We live in audio-visual age, but while we spend most of our time considering video, we spend less time looking at the audio side when it comes to branding and marketing. Sonic ID was set up as a partnership to address this issue: using sound to reinforce a brand is ‘the difference between being seen and being heard’.
Martyn explored the cultural and artistic aspects of sonic branding. He explained how using revolutionary 3-dimensional sound technology, Illustrious are able to create (apparently) solid sound objects that move around in space for indoor and outdoor events.
Martyn has also encouraged companies to develop a bespoke compositional imperative for creating a new kind of branding. Advertisers tend to scour the marketplace for contemporary, hip music because it’s a safe option. Sonic ID want to encourage companies to develop original music and to help them to develop a free-thinking approach to how consumers’ emotions can be manipulated through music in connection with brands.
As a Visiting Professor in the digital music department at Queen Mary College, London, Martyn has been looking at music information retrieval technology, (including meta-tagging) and the reality of having a personalised radio station.
The team are also working with blind artists to find ways of interpreting music for people with visual impairment.
The future of sonic branding is surround. Martyn’s team will be delivering a series of mini-lectures called the Future of Sound (organised by the Arts Council) later this year. Artists, games designers and cognitive scientists will explore the links between sound, the mind, the arts and commerce. There is huge interest in exploring the power of sound and its psychological effects. Having worked with 3D, Martyn is convinced that the way we perceive sound and space are linked.
As well as doing conventional branding, Sonic ID is looking at other experimental ways of using sound, including attaching sonic signatures to buildings and designing immersive 3D spaces, often combined with digital projection.
Sonic branding is not just about radio and using music in advertising – there is also huge potential in developing spatial applications. Sourcing original, bespoke music, rather than just using off-the-shelf tracks, can also help create a strong brand identity.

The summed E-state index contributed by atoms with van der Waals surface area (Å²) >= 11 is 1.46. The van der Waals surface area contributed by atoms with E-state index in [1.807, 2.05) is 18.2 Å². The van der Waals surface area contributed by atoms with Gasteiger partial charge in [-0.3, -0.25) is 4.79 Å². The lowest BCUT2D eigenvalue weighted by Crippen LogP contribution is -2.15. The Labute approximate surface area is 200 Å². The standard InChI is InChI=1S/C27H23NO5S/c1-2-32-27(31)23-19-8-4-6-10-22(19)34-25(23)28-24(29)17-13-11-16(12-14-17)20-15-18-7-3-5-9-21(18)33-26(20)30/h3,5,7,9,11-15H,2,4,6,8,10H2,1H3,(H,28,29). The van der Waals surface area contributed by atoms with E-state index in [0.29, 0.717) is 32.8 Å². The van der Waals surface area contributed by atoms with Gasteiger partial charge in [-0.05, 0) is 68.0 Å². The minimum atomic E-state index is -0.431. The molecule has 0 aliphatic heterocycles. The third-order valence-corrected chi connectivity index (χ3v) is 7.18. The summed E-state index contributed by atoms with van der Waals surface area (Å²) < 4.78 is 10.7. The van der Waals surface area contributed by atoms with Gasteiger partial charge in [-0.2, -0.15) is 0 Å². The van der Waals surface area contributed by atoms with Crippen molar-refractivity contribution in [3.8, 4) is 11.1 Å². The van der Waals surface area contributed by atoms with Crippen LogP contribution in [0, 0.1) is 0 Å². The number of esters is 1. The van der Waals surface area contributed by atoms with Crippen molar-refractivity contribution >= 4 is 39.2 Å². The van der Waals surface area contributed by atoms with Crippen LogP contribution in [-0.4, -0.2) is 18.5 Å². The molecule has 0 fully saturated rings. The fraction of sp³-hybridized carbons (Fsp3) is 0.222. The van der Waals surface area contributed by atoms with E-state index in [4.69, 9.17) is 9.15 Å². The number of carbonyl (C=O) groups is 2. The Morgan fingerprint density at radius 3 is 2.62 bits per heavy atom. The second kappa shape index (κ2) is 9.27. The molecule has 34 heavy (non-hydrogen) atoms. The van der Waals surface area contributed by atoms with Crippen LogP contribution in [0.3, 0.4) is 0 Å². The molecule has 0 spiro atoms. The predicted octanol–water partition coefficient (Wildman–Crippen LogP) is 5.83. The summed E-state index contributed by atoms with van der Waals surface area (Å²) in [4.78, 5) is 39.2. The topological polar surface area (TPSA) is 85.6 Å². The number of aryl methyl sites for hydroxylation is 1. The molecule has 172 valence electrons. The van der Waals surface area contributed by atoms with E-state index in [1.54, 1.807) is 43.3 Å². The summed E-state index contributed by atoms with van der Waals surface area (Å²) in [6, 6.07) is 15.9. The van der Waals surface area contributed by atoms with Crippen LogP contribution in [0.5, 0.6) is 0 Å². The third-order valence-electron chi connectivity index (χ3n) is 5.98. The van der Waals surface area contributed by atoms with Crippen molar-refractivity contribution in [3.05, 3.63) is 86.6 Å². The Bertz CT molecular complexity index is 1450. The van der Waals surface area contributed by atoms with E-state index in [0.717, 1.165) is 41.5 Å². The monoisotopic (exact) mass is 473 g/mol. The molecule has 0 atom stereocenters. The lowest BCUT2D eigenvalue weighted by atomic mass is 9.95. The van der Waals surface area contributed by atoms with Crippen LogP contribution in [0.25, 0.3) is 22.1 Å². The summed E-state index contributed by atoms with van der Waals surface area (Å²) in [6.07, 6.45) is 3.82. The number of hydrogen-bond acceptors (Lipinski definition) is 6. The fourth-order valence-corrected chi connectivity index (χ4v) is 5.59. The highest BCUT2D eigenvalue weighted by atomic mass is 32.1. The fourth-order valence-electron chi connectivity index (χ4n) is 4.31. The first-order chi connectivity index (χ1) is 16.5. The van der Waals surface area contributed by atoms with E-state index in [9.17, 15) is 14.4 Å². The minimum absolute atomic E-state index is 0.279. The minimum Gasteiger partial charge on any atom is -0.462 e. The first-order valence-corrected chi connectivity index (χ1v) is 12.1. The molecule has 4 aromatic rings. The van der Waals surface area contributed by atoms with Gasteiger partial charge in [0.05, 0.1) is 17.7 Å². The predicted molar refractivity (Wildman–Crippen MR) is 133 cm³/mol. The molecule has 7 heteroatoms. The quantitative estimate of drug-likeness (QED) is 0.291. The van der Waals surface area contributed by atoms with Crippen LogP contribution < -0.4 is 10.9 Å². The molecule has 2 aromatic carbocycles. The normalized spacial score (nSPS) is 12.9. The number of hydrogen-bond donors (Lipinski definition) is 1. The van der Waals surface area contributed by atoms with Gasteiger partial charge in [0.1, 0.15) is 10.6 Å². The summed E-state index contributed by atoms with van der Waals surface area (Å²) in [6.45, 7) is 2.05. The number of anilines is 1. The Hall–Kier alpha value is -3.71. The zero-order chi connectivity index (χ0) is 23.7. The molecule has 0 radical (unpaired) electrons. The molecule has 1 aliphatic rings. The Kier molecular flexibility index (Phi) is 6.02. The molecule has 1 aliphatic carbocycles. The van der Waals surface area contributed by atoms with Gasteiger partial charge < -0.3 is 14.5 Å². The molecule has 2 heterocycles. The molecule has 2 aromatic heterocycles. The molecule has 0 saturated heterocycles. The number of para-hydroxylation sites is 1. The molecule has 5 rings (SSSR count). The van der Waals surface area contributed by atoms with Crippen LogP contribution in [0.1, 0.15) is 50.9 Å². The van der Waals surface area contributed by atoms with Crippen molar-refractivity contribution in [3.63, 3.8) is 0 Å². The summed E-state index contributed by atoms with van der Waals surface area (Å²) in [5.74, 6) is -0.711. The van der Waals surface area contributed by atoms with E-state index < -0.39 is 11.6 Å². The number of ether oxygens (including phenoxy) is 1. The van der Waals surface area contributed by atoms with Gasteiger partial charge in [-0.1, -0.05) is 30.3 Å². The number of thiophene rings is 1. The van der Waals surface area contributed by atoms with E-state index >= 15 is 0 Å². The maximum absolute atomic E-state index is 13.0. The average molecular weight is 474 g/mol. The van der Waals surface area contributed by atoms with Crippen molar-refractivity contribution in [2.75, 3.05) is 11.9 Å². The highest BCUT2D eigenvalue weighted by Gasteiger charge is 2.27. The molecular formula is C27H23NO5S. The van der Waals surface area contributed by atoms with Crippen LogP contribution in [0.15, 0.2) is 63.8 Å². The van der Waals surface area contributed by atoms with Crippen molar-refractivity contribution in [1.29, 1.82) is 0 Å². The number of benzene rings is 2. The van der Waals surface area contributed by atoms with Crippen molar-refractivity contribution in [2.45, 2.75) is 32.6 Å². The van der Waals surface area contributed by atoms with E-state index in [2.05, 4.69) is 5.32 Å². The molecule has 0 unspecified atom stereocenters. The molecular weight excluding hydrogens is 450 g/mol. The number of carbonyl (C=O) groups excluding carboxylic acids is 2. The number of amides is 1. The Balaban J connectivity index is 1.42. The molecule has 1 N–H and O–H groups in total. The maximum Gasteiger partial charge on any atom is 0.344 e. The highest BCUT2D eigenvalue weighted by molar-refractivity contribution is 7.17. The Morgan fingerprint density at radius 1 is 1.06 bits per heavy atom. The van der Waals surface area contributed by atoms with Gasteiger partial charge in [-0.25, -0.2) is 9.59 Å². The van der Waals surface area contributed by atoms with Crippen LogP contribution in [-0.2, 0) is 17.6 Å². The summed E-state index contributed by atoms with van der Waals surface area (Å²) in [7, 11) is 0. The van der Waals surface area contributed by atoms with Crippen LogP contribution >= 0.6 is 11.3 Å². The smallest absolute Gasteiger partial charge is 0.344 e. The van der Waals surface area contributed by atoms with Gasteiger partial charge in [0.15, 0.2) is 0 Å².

Dan then talked about how these artistic and cultural developments can be applied in a commercial context, especially in an age when there is less actual stuff to package.
There are five key reasons why sound and music is important for brands:
1. It brings the brand to life
2. Builds a strong emotional response
3. Allows the listener to experience the brand
4. Transcends language and cultural barriers
5. Works on a subconscious level – when you’re not watching / reading
Advertising is traditionally about interruption. Sonic branding, however, can be a great way of allowing a message to seep in unnoticed.
Sound should be an important building block in creating a brand, although it has tended to be something of a poor relation to visual. It’s important that sound and music are integrated into an overall brand strategy.
Sound can be used to partition areas of a store and as a wayfinding device for websites. It can also be used to brand buildings and public spaces. Sonic ID have used sound to create both external and internal brand identities, similar to the internal-only sound component for Peugeot which was used as a PC start-up sound and hold music. They also used sound to brand an awards event for BP, which included ‘sonic searchlights’ and tension music.
Dan concluded by saying that the future of sound is linked to the future of brands.
John Broomhall – Broomhall Projects
John spoke about the use of sound in video games. Sound is now a crucial and highly-developed element of any game. One title that John is currently working on for Sony has at least forty licensed tracks. Sound and music are a massive part of gameplay experience.
There are three types of music in games:
1. Bespoke music specially composed for the game. Gamers will develop a deep relationship with this as it is ubiquitous and heard over a long time.
2. Licensed music: games often introduce new bands and tracks.
3. Hybrids of 1 and 2.
Music and sound help create the mood of a game, determine its pace and deliver key messages. Music makes the game more immersive and compelling, eg by creating a sense of threat. It can also underpin the narrative, support geographical references, and create a feeling of reward.
However, music can also be overused in games. As with film, the key questions are what and who is the music for: when it is used well, sound can make all the difference, but sometimes the grammar of film music is misapplied.
Music should be used to support the brand. This is done primarily through association, eg by using a distinctive theme in connection with the brand (eg Star Wars, Harry Potter). There are rights and costs issues involved as well – for example, games that John has worked on involve licensing the appropriate tracks to complement the street culture of the game.